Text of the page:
A decade ago I lived and studied in Vancouver. Like all of the students I knew, we were on a budget and Kraft Dinner was often the go-to feast on any given evening. Every so often we would, with barely a moment’s notice, call around to our friends and neighbours and invite them down to the beach to share our supper together. The rule was simple, bring what you’re about to eat that night, even if it was Kraft Dinner or hot dogs, and make a little extra to share. Within an hour we’d have a pile of food and a gathering of friends enjoying a picnic overlooking the ocean. It was perfect.
Martha Stewart raised the bar when it comes to hospitality. It would be unthinkable, in her mind, to serve dinner guests anything less than top-shelf foods, drinks and desserts. Entertaining guests has become an expensive activity, planned weeks in advance, and reserved for our very best guests. We seldom see Martha receive hospitality, stepping into another person’s home life and eating with them. She is always the party planner, the perfect host. Today we’re encouraged to be the same, perfect hosts, and if you’re like me you discover that you’re nowhere near living up to Martha’s standard. Instead of creating a culture of hospitality, this Martha Stewart vision of perfection has actually caused many people to forego being hospitable altogether. In the midst of our busy and hectic lives, hospitality may be seen as a needless bonus activity, not as the life-giving gatherings that bring joy and connectivity to our lives.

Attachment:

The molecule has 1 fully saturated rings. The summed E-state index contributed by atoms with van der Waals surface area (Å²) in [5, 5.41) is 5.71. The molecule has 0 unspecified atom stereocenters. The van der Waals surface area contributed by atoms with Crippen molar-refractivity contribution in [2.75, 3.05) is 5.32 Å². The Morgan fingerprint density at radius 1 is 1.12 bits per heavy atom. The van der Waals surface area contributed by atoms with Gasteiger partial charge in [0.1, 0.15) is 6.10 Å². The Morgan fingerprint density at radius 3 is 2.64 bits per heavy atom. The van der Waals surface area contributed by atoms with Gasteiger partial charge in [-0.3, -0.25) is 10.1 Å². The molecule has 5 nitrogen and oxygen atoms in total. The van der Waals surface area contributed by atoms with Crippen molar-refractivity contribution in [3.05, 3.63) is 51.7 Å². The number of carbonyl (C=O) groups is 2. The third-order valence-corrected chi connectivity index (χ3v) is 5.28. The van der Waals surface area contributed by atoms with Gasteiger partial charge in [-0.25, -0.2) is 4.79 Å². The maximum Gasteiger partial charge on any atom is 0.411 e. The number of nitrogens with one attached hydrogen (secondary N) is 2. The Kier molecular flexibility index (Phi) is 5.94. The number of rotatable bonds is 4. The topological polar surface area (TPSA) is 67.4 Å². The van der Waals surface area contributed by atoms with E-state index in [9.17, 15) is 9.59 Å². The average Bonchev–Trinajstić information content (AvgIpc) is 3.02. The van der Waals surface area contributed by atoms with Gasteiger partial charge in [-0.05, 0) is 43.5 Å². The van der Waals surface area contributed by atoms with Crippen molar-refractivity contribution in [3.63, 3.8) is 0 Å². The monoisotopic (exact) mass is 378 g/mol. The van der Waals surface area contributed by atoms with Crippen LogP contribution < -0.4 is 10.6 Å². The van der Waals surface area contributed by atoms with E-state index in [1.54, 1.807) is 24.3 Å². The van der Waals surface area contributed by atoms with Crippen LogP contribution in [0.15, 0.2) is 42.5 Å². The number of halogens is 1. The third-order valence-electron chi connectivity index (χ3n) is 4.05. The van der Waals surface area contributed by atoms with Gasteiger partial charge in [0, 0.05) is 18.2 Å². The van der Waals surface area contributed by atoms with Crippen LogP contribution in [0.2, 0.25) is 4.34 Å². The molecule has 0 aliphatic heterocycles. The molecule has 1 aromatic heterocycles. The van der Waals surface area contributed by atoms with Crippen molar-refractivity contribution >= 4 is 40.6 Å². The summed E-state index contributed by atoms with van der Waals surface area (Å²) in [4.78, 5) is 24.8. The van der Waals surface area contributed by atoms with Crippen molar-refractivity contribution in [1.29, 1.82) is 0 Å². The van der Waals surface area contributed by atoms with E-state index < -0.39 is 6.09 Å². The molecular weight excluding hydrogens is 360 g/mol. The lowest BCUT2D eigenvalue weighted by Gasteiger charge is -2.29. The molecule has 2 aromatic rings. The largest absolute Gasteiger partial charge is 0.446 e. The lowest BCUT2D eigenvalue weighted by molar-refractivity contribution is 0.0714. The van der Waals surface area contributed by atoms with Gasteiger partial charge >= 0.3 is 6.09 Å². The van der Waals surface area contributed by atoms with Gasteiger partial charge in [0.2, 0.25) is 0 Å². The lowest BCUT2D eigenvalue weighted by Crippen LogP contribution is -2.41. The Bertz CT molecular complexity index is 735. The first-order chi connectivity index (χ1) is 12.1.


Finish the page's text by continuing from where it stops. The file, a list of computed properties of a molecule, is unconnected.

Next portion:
Hospitality, in it’s true form, is a sharing of life together. When we eat together, build friendships, and enter into each other’s homes, we discover that resources just don’t go in one direction, from host to guest. Rather we see that hospitality is a way of life, providing for each other out of sheer generosity, and accepting the generosity of others. Humans were made with the need for togetherness. We are wired to know and be known. God’s picture of peace is a world where people draw closer together, not further apart, and shared hospitality is a taste of God’s love for us.
When I was in Nairobi, Kenya, I spent time in a deeply impoverished slum. We were helping build a local school and were invited by local families into their homes. I had to learn quickly that although I was in Nairobi to give, hospitality was not a one-way street. I knew the bottle of Coca-Cola they bought to celebrate our visit was a pricey expense, but it was given as a welcoming gesture among friends and equals. Hospitality was not measured, it was not a transaction, it was a moment of friendship and grace.
What would it look like if Chestermere was a city of gracious hospitality? Not the Martha Stewart or Pinterest kind of hosting perfection, but the kind where we give and receive in simple and spontaneous ways. Whether you eat Kraft Dinner or steak, to be able to share our homes and resources in a way that welcomes others into your life, or opens the possibility for you to enter into the lives of those living on your street, would transform the way we live and care for each other.